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Like brothers

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Whether a riff or a rhyme, the pattern on a quilt or the padding of a speech, for centuries, repetition is a motif that has defined artistic direction. Why so popular? On some level, we want endurance to define us.

On Tuesday at the Contemporary Art Institute of Detroit, a night of words and music will work out well because of endurance. A strong connection between the past and the present defines the work of writer Peter Markus and musician Chris Moore. It also defines their relationship: Markus and Moore met in Detroit about 20 years ago as teenagers, both interested in the early 1980s hardcore scene. Since then, they’ve become like brothers.

Aside from serving as an excuse to get Moore into town and hang out, Markus says the evening at CAID is an attempt to turn “word-people” on to Moore’s music and “music-people” on to his own poetry.

Moore, a Detroiter now living in Brooklyn, is well-known in this city as the former drummer for Negative Approach. It’s questionable whether stale punk is the best way to work over our literary crowds, but there’s no doubt his recent recordings will do the trick. Last year’s Figurines was a spare recording, guided by Moore’s strained voice and the sound of a slide guitar easing the melodies forward. This year, he’s been working on a more expansive structure that has gotten looser — and definitely less rock ’n’ roll. You might even describe it as poetic.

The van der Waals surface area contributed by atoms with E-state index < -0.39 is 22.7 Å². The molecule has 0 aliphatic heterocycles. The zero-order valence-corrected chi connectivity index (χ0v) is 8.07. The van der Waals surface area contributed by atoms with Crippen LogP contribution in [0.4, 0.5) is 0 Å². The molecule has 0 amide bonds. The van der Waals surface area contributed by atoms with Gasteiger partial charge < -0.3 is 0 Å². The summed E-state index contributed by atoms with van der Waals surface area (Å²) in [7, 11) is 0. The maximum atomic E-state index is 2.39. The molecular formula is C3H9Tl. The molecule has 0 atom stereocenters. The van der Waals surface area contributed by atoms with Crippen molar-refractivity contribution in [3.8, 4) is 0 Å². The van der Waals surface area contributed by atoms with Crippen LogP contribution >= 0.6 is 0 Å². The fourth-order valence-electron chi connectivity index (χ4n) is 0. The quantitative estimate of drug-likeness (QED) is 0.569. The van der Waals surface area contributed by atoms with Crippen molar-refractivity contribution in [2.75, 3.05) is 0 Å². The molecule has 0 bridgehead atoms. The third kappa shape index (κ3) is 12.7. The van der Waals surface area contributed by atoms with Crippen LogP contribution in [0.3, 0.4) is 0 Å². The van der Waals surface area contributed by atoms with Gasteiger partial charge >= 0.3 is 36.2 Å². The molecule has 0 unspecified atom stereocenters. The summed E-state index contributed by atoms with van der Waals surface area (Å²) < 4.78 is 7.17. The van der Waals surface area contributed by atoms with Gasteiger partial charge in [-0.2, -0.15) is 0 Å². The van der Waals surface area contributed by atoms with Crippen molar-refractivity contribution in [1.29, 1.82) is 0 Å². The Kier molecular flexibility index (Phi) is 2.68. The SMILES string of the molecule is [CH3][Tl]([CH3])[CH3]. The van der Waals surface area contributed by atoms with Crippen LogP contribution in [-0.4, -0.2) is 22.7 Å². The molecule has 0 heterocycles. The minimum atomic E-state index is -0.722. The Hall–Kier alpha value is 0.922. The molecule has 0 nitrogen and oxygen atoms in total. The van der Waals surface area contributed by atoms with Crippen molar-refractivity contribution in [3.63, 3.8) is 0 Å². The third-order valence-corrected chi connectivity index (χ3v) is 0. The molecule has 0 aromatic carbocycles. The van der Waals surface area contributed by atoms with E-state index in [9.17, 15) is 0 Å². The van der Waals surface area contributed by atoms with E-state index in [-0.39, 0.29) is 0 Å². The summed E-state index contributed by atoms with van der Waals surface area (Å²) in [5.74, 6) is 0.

Peter Markus’ poetry may also surprise a few musicians — though he’s not physically attached to an instrument, he is playing jazz. Just take a look at the structure of his poem, “The Singing Fish,” in which words and images echo each other:

Us brothers, what we see, inside this cave, we see pictures — stick-figure fish — on these mud-caved walls. These fish, stick-scrawled across made-out-of-mud walls — these fishes — they are pictures of us. These stick-figure fish with their round moon faces and their stick-figure arms and stick-figure legs, their stick-figure fingers sticking out of their stick-figure chests — oh yes, these fish, they are us.

Markus’ book of poems, also titled The Singing Fish, is a primitive dance between his childhood and man’s beginning. In his words, there’s little difference. History repeats itself and, as Faulkner said, the past is never past.

 

8 p.m., Tuesday, Sept. 27, at CAID, 1541 Rosa Parks, Detroit; 313-899-CAID.

Rebecca Mazzei is Metro Times arts editor. Send comments to rmazzei@metrotimes.com

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